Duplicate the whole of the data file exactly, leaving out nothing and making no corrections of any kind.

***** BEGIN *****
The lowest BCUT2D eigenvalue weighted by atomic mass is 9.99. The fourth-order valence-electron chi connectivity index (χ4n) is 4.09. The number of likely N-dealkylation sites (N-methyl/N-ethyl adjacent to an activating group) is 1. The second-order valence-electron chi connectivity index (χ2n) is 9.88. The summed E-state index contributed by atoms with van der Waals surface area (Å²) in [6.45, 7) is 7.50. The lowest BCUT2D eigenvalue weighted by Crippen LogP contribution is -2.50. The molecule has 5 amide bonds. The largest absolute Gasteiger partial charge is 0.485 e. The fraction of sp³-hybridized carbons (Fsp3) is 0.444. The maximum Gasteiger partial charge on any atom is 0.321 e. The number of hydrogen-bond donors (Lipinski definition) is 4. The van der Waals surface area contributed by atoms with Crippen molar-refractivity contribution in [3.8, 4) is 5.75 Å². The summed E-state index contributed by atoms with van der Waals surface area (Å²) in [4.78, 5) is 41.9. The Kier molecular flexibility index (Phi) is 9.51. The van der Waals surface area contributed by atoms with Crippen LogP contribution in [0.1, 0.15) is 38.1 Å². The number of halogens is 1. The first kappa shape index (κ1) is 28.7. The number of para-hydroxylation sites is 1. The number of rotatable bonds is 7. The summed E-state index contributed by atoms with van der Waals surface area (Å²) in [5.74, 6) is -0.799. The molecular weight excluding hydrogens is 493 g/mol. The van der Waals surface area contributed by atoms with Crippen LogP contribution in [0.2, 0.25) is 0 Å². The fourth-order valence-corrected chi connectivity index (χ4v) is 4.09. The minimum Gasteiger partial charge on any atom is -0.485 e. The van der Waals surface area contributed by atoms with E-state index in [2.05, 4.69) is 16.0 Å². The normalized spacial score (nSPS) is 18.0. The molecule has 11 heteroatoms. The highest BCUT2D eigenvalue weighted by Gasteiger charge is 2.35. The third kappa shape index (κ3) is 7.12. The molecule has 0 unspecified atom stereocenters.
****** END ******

The lowest BCUT2D eigenvalue weighted by atomic mass is 9.99. The fourth-order valence-electron chi connectivity index (χ4n) is 4.09. The number of likely N-dealkylation sites (N-methyl/N-ethyl adjacent to an activating group) is 1. The second-order valence-electron chi connectivity index (χ2n) is 9.88. The summed E-state index contributed by atoms with van der Waals surface area (Å²) in [6.45, 7) is 7.50. The lowest BCUT2D eigenvalue weighted by Crippen LogP contribution is -2.50. The molecule has 5 amide bonds. The largest absolute Gasteiger partial charge is 0.485 e. The fraction of sp³-hybridized carbons (Fsp3) is 0.444. The maximum Gasteiger partial charge on any atom is 0.321 e. The number of hydrogen-bond donors (Lipinski definition) is 4. The van der Waals surface area contributed by atoms with Crippen molar-refractivity contribution in [3.8, 4) is 5.75 Å². The summed E-state index contributed by atoms with van der Waals surface area (Å²) in [4.78, 5) is 41.9. The Kier molecular flexibility index (Phi) is 9.51. The van der Waals surface area contributed by atoms with Crippen LogP contribution in [0.1, 0.15) is 38.1 Å². The number of halogens is 1. The first kappa shape index (κ1) is 28.7. The number of para-hydroxylation sites is 1. The number of rotatable bonds is 7. The summed E-state index contributed by atoms with van der Waals surface area (Å²) in [5.74, 6) is -0.799. The molecular weight excluding hydrogens is 493 g/mol. The van der Waals surface area contributed by atoms with Crippen LogP contribution in [0.2, 0.25) is 0 Å². The fourth-order valence-corrected chi connectivity index (χ4v) is 4.09. The minimum Gasteiger partial charge on any atom is -0.485 e. The van der Waals surface area contributed by atoms with E-state index in [2.05, 4.69) is 16.0 Å². The normalized spacial score (nSPS) is 18.0. The molecule has 11 heteroatoms. The highest BCUT2D eigenvalue weighted by Gasteiger charge is 2.35. The third kappa shape index (κ3) is 7.12. The molecule has 0 unspecified atom stereocenters.